THE Linux Foundation is killing the Linux brand. It’s misusing it or “lending” it to things that have nothing to do with Linux. Similarly, as an associate of ours put it this morning, Forbes has, as recently as yesterday, resorted to “brand dilution, “open-source” vs “open source”, OSI is too quiet…”
This “legal uncertainty” is legal dynamite for trolls! Companies shed off “low certainty” patents and sell them to parasites.
“10 of the 11 patent suits filed today were filed by patent trolls,” it has been reported this week, “according to RPX Corp. That’s 91%.”
The Linux Foundation does a disservice to those whom it claims to speak for and represent. The deeper we look, the worse it gets. Then, back in April, all staff of Linux.com got fired. All except one, Swapnil, who typically wrote the paid-for (by sponsors) staged ‘interviews’.
There are those who think that Microsoft invited me to speak in the hope of seducing me away from the free software cause. Some fear that it might even have succeeded. I am sure the Microsoft staff I addressed saw that that could never happen. I resisted Steve Jobs’s snow job in 1989 or 1990; I am no easy mark for those who want me to change my views.
In case Stallman’s resignation marks the beginning of something even better (from Stallman himself) people are encouraged to send messages of solidarity
IBM is, in general, a dangerous company. It works closely with oppressive elements of the public sector, including police and military. It’s hardly a secret. IBM itself is a very aggressive company. IBM has not changed since buying Red Hat. Still a Blue Bully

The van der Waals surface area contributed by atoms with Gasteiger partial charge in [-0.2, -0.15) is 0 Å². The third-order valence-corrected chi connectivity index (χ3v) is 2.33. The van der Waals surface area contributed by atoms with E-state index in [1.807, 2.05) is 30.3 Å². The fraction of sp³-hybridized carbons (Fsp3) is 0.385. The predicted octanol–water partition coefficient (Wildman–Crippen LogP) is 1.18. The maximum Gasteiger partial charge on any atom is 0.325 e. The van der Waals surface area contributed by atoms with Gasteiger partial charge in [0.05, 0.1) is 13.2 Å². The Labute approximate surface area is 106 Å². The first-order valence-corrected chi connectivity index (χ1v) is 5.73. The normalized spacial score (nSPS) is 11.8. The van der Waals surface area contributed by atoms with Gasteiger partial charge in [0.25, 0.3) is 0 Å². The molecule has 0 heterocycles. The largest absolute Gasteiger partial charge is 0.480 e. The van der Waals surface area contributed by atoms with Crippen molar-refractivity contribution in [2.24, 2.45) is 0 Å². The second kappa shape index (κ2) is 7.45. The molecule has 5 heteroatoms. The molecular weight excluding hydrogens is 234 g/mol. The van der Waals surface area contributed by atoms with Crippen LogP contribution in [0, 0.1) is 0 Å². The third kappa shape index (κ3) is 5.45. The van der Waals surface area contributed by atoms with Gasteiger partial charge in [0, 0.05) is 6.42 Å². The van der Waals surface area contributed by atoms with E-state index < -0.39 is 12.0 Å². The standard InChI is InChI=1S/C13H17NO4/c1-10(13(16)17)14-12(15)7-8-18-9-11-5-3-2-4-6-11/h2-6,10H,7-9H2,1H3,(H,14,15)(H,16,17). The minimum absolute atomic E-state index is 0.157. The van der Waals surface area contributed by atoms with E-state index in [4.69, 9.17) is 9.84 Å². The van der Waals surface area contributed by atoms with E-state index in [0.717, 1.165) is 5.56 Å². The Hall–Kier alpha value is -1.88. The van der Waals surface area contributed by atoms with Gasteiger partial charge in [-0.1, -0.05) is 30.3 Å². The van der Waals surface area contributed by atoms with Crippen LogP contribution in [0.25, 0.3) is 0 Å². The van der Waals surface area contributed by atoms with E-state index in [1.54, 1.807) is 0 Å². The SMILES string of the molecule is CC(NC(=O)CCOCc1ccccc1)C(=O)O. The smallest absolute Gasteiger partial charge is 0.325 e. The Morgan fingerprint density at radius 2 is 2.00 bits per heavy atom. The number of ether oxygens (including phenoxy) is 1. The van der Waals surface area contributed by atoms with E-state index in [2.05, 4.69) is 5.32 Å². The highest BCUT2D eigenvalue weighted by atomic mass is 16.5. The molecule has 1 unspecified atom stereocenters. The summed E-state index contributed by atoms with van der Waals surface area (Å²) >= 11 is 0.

Thin-skinned people are being weaponised against opposition to one’s views, just like blasphemy law is brought up to defend fiction/lies and censor/self-censor one’s critics (because truth is sometimes “offensive”)
Conferences that call themselves “open” something are sometimes nothing but an attack on openness (not to mention freedom) and promotion of FUD about Free/Open Source software (FOSS); there’s an ample set of examples to that effect.
The cheapening of the term “Open Source” continues; sooner or later everything out there will be called “open” irrespective of what it really is.
We would rather not spend much time or dedicate much space to IBM criticism because it’s hardly the foremost threat to Software Freedom; it’s mostly a threat to a sane patent policy/law. We hope that Red Hat can influence IBM positively (rather than the other way around).